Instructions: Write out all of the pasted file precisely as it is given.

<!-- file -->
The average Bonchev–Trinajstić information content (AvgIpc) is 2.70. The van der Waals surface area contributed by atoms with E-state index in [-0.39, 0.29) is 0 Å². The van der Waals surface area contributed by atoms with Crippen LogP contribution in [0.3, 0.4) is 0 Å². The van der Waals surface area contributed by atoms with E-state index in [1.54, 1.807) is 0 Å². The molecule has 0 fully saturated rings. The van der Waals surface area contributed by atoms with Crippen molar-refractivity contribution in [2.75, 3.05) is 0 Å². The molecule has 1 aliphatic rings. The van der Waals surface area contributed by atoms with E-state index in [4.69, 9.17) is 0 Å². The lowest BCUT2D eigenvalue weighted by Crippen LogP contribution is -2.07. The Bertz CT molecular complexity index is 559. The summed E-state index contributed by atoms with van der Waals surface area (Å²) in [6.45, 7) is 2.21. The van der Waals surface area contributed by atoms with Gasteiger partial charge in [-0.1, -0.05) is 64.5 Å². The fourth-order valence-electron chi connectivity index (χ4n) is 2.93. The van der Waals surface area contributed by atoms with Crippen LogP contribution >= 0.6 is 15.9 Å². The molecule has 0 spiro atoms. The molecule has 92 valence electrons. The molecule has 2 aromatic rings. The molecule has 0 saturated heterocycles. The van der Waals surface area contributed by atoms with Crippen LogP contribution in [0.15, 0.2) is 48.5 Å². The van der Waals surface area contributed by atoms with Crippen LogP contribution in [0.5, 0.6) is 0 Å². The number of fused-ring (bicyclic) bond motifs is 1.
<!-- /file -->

The average Bonchev–Trinajstić information content (AvgIpc) is 2.70. The van der Waals surface area contributed by atoms with E-state index in [-0.39, 0.29) is 0 Å². The van der Waals surface area contributed by atoms with Crippen LogP contribution in [0.3, 0.4) is 0 Å². The van der Waals surface area contributed by atoms with E-state index in [1.54, 1.807) is 0 Å². The molecule has 0 fully saturated rings. The van der Waals surface area contributed by atoms with Crippen molar-refractivity contribution in [2.75, 3.05) is 0 Å². The molecule has 1 aliphatic rings. The van der Waals surface area contributed by atoms with E-state index in [4.69, 9.17) is 0 Å². The lowest BCUT2D eigenvalue weighted by Crippen LogP contribution is -2.07. The Bertz CT molecular complexity index is 559. The summed E-state index contributed by atoms with van der Waals surface area (Å²) in [6.45, 7) is 2.21. The van der Waals surface area contributed by atoms with Gasteiger partial charge in [-0.1, -0.05) is 64.5 Å². The fourth-order valence-electron chi connectivity index (χ4n) is 2.93. The van der Waals surface area contributed by atoms with Crippen LogP contribution >= 0.6 is 15.9 Å². The molecule has 0 spiro atoms. The molecule has 92 valence electrons. The molecule has 2 aromatic rings. The molecule has 0 saturated heterocycles. The van der Waals surface area contributed by atoms with Crippen LogP contribution in [0.15, 0.2) is 48.5 Å². The van der Waals surface area contributed by atoms with Crippen LogP contribution in [0.5, 0.6) is 0 Å². The number of fused-ring (bicyclic) bond motifs is 1.